I think that the vestibular system is one of those things, it almost always needs to be treated. When it comes to sensory-integration work, there’s usually something wrong with the vestibular system. But it’s not always the case. I won’t say it’s a hard and fast rule. But I think it’s one of the biggest underlying components that gets missed because most therapists are not trained in that. They might work on fine-motor skills and that isn’t getting to the underlying issues. It’s a complicated system; it’s one of those things that gets missed many times.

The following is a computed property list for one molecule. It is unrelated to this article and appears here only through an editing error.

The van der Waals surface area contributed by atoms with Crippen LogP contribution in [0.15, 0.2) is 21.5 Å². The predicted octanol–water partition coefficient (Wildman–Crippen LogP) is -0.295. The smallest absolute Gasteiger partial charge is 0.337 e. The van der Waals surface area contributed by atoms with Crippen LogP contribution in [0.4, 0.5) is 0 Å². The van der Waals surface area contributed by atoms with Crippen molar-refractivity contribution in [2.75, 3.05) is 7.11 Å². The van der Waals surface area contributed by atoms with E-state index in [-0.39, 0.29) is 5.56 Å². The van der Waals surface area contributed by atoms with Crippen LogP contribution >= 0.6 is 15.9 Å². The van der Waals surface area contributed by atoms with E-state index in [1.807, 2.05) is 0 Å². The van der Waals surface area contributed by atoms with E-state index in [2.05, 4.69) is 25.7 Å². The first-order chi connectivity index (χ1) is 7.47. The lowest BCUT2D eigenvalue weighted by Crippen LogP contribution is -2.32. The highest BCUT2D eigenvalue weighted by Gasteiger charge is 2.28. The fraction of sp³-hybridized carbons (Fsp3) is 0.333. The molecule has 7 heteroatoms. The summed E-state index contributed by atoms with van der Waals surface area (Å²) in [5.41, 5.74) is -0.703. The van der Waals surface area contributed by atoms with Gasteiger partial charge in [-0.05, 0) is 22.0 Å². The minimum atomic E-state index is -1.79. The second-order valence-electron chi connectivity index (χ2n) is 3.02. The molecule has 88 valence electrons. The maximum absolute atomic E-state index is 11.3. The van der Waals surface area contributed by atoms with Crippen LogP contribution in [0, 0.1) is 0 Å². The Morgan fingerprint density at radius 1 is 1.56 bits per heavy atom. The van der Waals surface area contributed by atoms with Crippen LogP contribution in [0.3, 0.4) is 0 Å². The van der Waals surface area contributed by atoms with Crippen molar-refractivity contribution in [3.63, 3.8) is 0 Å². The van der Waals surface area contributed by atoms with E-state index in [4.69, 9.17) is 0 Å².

The brain needs nutrition but it also needs movement in order to function properly. We were just built that way. Even being outdoors just in general is therapeutic. So, like the sounds of birds; when you listen to birds tweeting outside it actually helps orient your body to space because you hear a sound – a tweet – on one side of your body and then you hear a tweet following on the other side, and it helps you with spatial awareness. So even being outside, and walking barefoot helps develop the arches in your feet, and so all those things are therapeutic and then you combine that with movement. We were born to be outside and now we separate ourselves (from the outdoors) and we’re telling kids to sit still. It’s just not normal. We keep questioning it, but it’s just the way we were made.

Why is outdoor play so important for children?